History reminds us what we should be thankful for

Editorial Gary MugThanksgiving often conjures up images of Pilgrim men in their mostly black get ups with big buckles on their shoes and even bigger ones on their tall hats and maybe a musket of the blunderbuss type in their arms. And the women, also dressed in black with white mother Hubbard type bonnets. Or maybe the Pilgrims all gathered around a table laden with food from the new world, sitting down with the native peoples who were here before them and who, as the story goes, rendered them aid so they could survive.

There are many reasons people have come to America – to explore or to seek their fortune, but just as many in the early days came to find a place to freely practice their religion – people like the Pilgrims and the Puritans.

They came because in the 1500s England broke from the Roman Catholic Church and created a new church called the Church of England. And if you lived in England, you didn’t have a choice – everyone had to belong to the church. Some of those who didn’t want to practice as the C of E told them to formed a group called Separatists. They wanted to separate from the Church of England, which was illegal and dangerous. The Separatists, under the leadership of William Bradford, decided to leave England and start a settlement where they could practice their religion freely. Bradford went to the Virginia Company and asked them for permission to establish a new colony. The Virginia Company agreed, so the Pilgrims set sail on the Mayflower in September 1620 towards the New World. That first Thanksgiving, the one we often think of when we sit down to our Turkey dinner, is because of these Separatists who came to the New World seeking religious freedom and shared a meal with the people that helped them survive there.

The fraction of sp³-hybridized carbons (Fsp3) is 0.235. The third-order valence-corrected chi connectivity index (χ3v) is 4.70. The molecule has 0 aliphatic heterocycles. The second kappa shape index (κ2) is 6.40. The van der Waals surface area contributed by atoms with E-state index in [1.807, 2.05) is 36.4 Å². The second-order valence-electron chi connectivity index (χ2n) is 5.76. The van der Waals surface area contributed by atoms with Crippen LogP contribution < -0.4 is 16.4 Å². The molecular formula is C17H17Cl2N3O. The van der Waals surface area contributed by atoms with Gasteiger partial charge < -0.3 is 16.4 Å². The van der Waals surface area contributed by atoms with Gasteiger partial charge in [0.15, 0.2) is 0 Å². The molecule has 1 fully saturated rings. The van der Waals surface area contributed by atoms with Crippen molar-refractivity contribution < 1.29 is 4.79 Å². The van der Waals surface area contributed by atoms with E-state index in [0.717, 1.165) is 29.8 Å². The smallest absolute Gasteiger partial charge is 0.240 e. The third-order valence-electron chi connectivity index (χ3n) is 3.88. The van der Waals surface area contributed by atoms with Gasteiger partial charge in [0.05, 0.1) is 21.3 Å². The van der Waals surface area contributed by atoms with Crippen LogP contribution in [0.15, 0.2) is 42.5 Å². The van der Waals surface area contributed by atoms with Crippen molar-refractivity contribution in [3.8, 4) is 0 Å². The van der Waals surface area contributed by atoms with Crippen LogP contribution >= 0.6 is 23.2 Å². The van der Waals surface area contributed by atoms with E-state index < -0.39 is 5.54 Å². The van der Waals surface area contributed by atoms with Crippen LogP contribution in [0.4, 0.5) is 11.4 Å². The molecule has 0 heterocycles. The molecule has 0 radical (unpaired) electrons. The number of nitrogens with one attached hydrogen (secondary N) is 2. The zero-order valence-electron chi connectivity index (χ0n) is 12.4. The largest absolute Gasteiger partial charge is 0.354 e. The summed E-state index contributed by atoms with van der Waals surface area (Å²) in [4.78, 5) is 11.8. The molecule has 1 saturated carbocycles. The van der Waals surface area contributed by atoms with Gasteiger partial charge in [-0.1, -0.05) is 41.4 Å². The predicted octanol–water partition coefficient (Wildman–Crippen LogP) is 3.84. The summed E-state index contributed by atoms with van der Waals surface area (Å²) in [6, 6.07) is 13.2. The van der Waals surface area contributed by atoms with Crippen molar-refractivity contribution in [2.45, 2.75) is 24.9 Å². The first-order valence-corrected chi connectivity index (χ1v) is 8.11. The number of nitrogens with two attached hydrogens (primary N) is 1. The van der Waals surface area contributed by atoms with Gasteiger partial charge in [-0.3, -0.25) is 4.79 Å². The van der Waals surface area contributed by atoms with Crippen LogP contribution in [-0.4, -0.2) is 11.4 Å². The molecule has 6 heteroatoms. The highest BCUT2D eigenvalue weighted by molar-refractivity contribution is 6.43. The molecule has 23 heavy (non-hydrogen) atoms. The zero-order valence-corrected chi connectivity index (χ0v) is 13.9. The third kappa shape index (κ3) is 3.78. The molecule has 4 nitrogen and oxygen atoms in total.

This Thanksgiving we need to step back and remind ourselves what we are grateful for. Are we grateful to still live in a country that recognizes the right to practice our religion, no matter what it is, as long as it does not infringe on other people’s rights to practice, or not practice their own beliefs? Or are we going to turn into a country of intolerance and led by fear where we make people, our own citizens, register if they don’t believe as we do because someone else – like ISIS, is spreading terror? If we do that the terrorists have won a huge battle over the American way of life and American values. Not only will they have succeeded in making us infringe on our Constitutionally guaranteed practice of Freedom of Religion, we will have become like them, or the old time Church of England, which tried to force the Pilgrims to worship their way.

The terrorists attacks in Paris, Beirut and elsewhere were horrific and while nobody of any influence has suggested all American Muslims be forced to change their religion, registering them sounds like the first step towards taking away their freedom of religion. Are internment camps next? There have been radical domestic terrorists who identified with White Supremacist “Christians” – like Timothy McVay, who blew up the Murrow Federal Building. After that bombing no one suggested all Christians be registered, radical or otherwise.

Radical talk, especially like that of the Republican frontrunner for the presidency, is dangerous – to do so just to takes advantage of a tragedy for an increase in the polls. It is shameful. I won’t mention his name, but is there anything this media hound won’t do?

This Thanksgiving let’s be thankful for our family and friends, for good health, enough food and a warm place to live and for a country where we can worship freely and say whatever we like, even if we don’t agree.

About Gary DeVon

Gary DeVon is the managing editor of the Okanogan Valley Gazette-Tribune and celebrated his 25th year at the newspaper in August 2012. He graduated from Gonzaga University with a degree in Communications - Print Journalism, with an emphasis in photojournalism. He is a proud alumnus of Oroville High School. His family first settled in Okanogan County in the late 1800s. His parents are Judy DeVon and the late Larry DeVon and he has two younger brothers - Dante and Michael. Many family members still call Oroville home. He has a grown daughter, Segornae Douglas and a young granddaughter, Erin.